With no Clemson game to preview this week, I thought I would provide my season-to-date assessment. It is a time the coaches spend taking inventory of what has happened, self-scouting, and fortifying the plan of attack based on actual game production vs. just projections made from practices. In Clemson’s case, the need to heal is about as big as it has ever been after a rash of injuries in the first five weeks of the season. I thought I would discuss what I feel has gone well and, of course, where improvement is most needed (and assess how realistic those improvements are). I’m splitting this into two parts with this one focused primarily on the defense. I look forward to hearing what you readers think in the comments as well!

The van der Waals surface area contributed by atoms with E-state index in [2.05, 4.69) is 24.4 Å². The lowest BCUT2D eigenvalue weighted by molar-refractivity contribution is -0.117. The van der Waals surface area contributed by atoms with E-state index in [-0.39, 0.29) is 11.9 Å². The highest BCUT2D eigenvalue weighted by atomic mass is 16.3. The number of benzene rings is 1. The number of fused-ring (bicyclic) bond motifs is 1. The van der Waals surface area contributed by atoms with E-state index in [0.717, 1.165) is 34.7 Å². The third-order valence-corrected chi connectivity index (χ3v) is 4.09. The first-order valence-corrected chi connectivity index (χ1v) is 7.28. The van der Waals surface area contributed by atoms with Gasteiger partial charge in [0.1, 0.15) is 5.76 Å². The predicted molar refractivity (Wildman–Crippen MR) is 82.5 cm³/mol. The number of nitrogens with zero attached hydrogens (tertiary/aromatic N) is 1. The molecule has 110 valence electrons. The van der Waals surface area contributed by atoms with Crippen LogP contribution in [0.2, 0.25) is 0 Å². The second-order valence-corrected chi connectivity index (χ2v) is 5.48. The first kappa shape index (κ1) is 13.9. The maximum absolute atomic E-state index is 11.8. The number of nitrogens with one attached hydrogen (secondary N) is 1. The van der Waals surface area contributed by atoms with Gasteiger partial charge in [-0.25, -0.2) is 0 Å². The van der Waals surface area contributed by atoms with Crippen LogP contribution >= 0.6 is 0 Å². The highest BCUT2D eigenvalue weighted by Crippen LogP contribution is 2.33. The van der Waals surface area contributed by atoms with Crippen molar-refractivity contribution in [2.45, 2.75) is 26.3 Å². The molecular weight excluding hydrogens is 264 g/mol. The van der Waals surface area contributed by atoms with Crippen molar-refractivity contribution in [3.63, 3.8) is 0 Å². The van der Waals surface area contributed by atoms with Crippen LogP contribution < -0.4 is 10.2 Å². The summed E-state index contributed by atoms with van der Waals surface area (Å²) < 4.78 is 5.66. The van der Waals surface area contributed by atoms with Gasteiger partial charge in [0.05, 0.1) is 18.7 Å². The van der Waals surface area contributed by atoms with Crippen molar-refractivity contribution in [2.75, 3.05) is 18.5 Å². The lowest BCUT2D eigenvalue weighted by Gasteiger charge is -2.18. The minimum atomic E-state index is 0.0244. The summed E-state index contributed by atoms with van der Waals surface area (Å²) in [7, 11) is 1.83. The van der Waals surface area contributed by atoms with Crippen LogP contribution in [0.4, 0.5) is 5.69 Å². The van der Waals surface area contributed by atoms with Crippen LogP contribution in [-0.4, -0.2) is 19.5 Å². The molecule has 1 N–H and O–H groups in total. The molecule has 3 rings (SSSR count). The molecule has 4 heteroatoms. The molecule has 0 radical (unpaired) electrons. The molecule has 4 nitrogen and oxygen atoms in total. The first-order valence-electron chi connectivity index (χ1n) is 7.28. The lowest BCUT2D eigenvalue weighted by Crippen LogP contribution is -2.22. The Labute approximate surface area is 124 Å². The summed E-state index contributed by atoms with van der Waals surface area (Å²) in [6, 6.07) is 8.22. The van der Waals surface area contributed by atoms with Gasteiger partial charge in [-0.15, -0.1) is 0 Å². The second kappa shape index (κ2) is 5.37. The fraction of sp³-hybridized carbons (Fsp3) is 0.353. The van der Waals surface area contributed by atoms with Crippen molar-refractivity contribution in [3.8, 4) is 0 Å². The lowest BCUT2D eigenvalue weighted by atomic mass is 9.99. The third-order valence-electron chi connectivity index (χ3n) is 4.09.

Overall: Now it is time to look at the positive side of this year’s Tigers: the defense! The #1 goal of any defense is to limit scoring and this defense has done that very, very well. The defense hasn’t surrendered more than 14 points to anyone in regulation, and the NCSU loss had as much to do with having to defend 100 plays as the performance itself. It hasn’t been perfect, and that NCSU game was marred by a bevy of penalties, but the defense has given Clemson a chance to be 5-0 had the offense been anywhere close to the normal product. Injuries have mounted, however, and how the staff manages those losses will be a big factor going forward.